Legends: Richard Tufts

This scion of the family that owned Pinehurst dedicated his life to the game he loved

Credit 18th-century Boston businessman James W. Tufts—who made a fortune inventing the automatic soda fountain—with two significant contributions to American golf. First, the creation of Pinehurst, widely acknowledged as the first golf resort, which he founded
in 1895. Second, and largely as a result of the first, the development of his grandson, Richard S. Tufts, into one of the game’s most dedicated advocates and effective administrators.

Tufts was born the year after the resort was founded and grew up between Boston—where he attended Harvard and MIT—and the North Carolina Sandhills. His golf education was entrusted to the resort’s resident architect, Donald Ross, who, like most of the Scots that crossed the ocean to grow the game in America, had been a good player and professional in his home country. (Tufts got quite good, too, reaching a plus-two handicap in his prime.) After serving in the Navy during World War I, he came to Pinehurst for good, working with his father, Leonard, who was then running the resort.

richard tufts
Richard Tufts (photo by Getty Images)

For 50 years, Dick Tufts gave his life to two things: Pinehurst and golf, the latter described by former USGA Executive Director Frank Hannigan as his “secular religion.” He became president of the resort upon his father’s death in 1948, just as the post-war generation began spending big on leisure activities like travel and golf. At the same time, interest was growing in the professional game, led by the likes of Sam Snead, Ben Hogan, and Jimmy Demaret. 

To help the PGA of America (which back then included the tour pros), Pinehurst held the 1951 Ryder Cup. The timing made sense, as the North & South Open, a premier event, was at the resort the next week. But when some of the American Cuppers skipped the North & South to protest its small purse, Tufts made sure that year was the tournament’s last. Both the men’s and women’s amateur editions continue to this day.

For Tufts, amateur golf was the temple, and, as Hannigan put it, the USGA “became his pulpit.” His association with the association began in the 1930s and continued for most of the rest of his life, including serving on every possible committee. Elected to the Executive Committee in 1946, he became USGA President in 1956– 57, and was, said Hannigan, its “most effective… His fingerprints are all over just about everything the USGA became after World War II.”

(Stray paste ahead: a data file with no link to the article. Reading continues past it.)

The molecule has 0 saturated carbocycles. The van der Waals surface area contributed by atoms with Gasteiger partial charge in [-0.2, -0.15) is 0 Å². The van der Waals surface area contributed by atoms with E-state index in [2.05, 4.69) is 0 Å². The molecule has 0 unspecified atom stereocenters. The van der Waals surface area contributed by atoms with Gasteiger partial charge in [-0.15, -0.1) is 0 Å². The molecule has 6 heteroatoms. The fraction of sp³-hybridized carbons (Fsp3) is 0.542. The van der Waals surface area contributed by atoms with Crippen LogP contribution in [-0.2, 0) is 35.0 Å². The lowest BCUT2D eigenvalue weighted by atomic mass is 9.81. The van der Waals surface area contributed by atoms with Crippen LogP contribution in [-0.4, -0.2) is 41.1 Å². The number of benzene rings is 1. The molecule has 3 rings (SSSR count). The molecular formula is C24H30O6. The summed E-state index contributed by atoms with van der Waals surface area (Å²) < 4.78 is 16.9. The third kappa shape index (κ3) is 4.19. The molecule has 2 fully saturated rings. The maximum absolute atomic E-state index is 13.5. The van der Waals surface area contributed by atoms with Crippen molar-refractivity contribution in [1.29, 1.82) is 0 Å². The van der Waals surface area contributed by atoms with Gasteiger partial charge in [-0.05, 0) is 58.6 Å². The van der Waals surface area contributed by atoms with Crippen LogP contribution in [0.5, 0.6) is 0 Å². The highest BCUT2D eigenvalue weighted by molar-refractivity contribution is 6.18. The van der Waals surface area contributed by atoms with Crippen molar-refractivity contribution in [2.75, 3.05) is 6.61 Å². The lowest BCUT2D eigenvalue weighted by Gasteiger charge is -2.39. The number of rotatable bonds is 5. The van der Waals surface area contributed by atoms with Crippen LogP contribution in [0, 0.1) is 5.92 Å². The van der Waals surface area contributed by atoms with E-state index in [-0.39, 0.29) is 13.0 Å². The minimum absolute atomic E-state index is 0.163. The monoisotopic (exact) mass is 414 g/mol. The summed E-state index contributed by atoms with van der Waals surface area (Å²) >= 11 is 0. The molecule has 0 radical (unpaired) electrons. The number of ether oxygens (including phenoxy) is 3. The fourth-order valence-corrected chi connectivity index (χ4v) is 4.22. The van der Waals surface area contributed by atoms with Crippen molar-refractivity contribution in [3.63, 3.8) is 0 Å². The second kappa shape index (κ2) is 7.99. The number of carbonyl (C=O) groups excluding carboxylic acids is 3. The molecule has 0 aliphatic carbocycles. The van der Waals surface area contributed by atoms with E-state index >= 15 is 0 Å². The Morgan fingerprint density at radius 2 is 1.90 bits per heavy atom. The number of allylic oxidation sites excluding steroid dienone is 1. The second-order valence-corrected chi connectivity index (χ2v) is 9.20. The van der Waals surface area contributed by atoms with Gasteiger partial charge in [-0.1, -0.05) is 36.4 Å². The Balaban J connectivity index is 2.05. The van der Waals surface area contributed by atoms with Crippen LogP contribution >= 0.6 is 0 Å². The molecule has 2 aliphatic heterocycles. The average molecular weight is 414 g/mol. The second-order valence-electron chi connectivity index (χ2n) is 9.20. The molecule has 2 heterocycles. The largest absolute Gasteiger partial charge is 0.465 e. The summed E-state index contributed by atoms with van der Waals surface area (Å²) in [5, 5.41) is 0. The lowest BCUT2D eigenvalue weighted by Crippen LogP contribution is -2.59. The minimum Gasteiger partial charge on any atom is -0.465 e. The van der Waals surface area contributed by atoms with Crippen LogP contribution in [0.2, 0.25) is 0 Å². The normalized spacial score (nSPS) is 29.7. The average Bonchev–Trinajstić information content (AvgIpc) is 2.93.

A major interest was the Rules: He was part of the USGA contingent that, along with counterparts from the Royal and Ancient, created a uniform code in 1951. He also helped set the standards for championship course setup, enlarged the role of the Green Section, added USGA championships for juniors and seniors, and updated the handicap system. Hard work, mixed with an unpresuming manner, won him respect and accolades worldwide.

He was an author, as well, best known for the book The Principles Behind the Rules of Golf. In it, he summed up following the Rules as: “1) Play the course as you find it; 2) Play your own ball and do not touch it until you lift it from the hole.”

His love for golf was pure. According to Hannigan, as the USGA—and golf in general—became more and more about money, he divorced himself from the association. And when Pinehurst was sold in 1970, the transaction, said his son, “broke my father’s heart.” Yet he remained in Pinehurst until his death in 1980.

Thank you for supporting our journalism. If you prefer to read in print, you can also find this article in the Summer 2024 issue of LINKS Magazine. Click here for more information.



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